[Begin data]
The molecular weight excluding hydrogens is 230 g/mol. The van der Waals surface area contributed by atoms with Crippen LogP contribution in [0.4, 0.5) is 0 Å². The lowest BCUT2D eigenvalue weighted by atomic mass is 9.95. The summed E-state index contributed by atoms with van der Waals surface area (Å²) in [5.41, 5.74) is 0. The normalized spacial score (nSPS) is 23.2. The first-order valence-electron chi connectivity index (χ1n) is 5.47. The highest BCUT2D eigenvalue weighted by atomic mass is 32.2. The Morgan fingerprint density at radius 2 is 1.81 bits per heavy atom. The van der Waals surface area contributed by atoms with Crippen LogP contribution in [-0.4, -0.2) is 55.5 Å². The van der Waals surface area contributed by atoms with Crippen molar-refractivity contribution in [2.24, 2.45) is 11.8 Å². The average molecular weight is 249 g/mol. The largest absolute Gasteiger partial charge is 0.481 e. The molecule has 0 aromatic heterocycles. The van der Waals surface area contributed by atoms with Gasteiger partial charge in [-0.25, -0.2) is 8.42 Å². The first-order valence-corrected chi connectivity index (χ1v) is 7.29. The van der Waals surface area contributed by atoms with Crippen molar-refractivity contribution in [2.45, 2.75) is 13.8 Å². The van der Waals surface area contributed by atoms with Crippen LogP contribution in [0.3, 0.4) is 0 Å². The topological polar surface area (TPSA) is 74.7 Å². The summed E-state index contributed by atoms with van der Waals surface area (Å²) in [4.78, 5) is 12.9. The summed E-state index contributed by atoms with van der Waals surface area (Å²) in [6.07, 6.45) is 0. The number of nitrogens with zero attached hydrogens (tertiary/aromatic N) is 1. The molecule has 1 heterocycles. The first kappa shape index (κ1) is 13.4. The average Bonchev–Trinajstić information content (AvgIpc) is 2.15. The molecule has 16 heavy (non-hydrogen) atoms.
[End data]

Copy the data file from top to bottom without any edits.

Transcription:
The molecular weight excluding hydrogens is 230 g/mol. The van der Waals surface area contributed by atoms with Crippen LogP contribution in [0.4, 0.5) is 0 Å². The lowest BCUT2D eigenvalue weighted by atomic mass is 9.95. The summed E-state index contributed by atoms with van der Waals surface area (Å²) in [5.41, 5.74) is 0. The normalized spacial score (nSPS) is 23.2. The first-order valence-electron chi connectivity index (χ1n) is 5.47. The highest BCUT2D eigenvalue weighted by atomic mass is 32.2. The Morgan fingerprint density at radius 2 is 1.81 bits per heavy atom. The van der Waals surface area contributed by atoms with Crippen LogP contribution in [-0.4, -0.2) is 55.5 Å². The van der Waals surface area contributed by atoms with Crippen molar-refractivity contribution in [2.24, 2.45) is 11.8 Å². The average molecular weight is 249 g/mol. The largest absolute Gasteiger partial charge is 0.481 e. The molecule has 0 aromatic heterocycles. The van der Waals surface area contributed by atoms with Gasteiger partial charge in [-0.25, -0.2) is 8.42 Å². The first-order valence-corrected chi connectivity index (χ1v) is 7.29. The van der Waals surface area contributed by atoms with Crippen molar-refractivity contribution in [2.45, 2.75) is 13.8 Å². The van der Waals surface area contributed by atoms with Crippen LogP contribution in [0.3, 0.4) is 0 Å². The topological polar surface area (TPSA) is 74.7 Å². The summed E-state index contributed by atoms with van der Waals surface area (Å²) in [4.78, 5) is 12.9. The summed E-state index contributed by atoms with van der Waals surface area (Å²) in [6.07, 6.45) is 0. The number of nitrogens with zero attached hydrogens (tertiary/aromatic N) is 1. The molecule has 1 heterocycles. The first kappa shape index (κ1) is 13.4. The average Bonchev–Trinajstić information content (AvgIpc) is 2.15. The molecule has 16 heavy (non-hydrogen) atoms.